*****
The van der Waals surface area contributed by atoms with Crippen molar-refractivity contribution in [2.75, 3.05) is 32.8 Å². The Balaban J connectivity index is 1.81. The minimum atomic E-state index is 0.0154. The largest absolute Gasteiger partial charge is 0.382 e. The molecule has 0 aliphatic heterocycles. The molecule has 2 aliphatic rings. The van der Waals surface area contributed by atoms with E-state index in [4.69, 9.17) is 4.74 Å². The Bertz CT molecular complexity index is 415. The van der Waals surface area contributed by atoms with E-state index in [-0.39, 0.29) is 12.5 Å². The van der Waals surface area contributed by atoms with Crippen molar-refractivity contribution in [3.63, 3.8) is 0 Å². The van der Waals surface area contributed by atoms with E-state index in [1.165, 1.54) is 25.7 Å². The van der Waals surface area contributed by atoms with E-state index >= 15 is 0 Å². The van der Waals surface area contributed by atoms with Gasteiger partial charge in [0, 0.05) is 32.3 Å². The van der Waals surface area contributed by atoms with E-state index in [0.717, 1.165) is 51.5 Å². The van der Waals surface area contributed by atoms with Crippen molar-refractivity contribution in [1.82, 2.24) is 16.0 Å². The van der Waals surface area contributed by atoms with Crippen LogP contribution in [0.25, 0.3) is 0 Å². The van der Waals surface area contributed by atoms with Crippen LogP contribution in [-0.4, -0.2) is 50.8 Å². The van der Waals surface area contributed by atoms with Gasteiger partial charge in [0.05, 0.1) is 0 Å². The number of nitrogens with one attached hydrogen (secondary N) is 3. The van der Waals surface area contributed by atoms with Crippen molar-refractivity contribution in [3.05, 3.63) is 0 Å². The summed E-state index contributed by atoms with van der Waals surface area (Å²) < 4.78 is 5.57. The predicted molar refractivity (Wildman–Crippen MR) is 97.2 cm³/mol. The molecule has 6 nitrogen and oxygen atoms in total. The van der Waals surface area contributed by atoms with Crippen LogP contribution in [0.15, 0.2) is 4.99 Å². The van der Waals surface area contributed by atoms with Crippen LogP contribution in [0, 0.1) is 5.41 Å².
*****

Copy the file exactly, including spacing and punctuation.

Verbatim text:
The van der Waals surface area contributed by atoms with Crippen molar-refractivity contribution in [2.75, 3.05) is 32.8 Å². The Balaban J connectivity index is 1.81. The minimum atomic E-state index is 0.0154. The largest absolute Gasteiger partial charge is 0.382 e. The molecule has 0 aliphatic heterocycles. The molecule has 2 aliphatic rings. The van der Waals surface area contributed by atoms with E-state index in [4.69, 9.17) is 4.74 Å². The Bertz CT molecular complexity index is 415. The van der Waals surface area contributed by atoms with E-state index in [-0.39, 0.29) is 12.5 Å². The van der Waals surface area contributed by atoms with Crippen molar-refractivity contribution in [3.63, 3.8) is 0 Å². The van der Waals surface area contributed by atoms with E-state index in [1.165, 1.54) is 25.7 Å². The van der Waals surface area contributed by atoms with E-state index >= 15 is 0 Å². The van der Waals surface area contributed by atoms with Gasteiger partial charge in [0, 0.05) is 32.3 Å². The van der Waals surface area contributed by atoms with E-state index in [0.717, 1.165) is 51.5 Å². The van der Waals surface area contributed by atoms with Crippen molar-refractivity contribution in [1.82, 2.24) is 16.0 Å². The van der Waals surface area contributed by atoms with Crippen LogP contribution in [0.25, 0.3) is 0 Å². The van der Waals surface area contributed by atoms with Crippen LogP contribution in [-0.4, -0.2) is 50.8 Å². The van der Waals surface area contributed by atoms with Gasteiger partial charge in [0.05, 0.1) is 0 Å². The number of nitrogens with one attached hydrogen (secondary N) is 3. The van der Waals surface area contributed by atoms with Crippen molar-refractivity contribution in [3.05, 3.63) is 0 Å². The summed E-state index contributed by atoms with van der Waals surface area (Å²) < 4.78 is 5.57. The predicted molar refractivity (Wildman–Crippen MR) is 97.2 cm³/mol. The molecule has 6 nitrogen and oxygen atoms in total. The van der Waals surface area contributed by atoms with Crippen LogP contribution in [0.15, 0.2) is 4.99 Å². The van der Waals surface area contributed by atoms with Crippen LogP contribution in [0, 0.1) is 5.41 Å².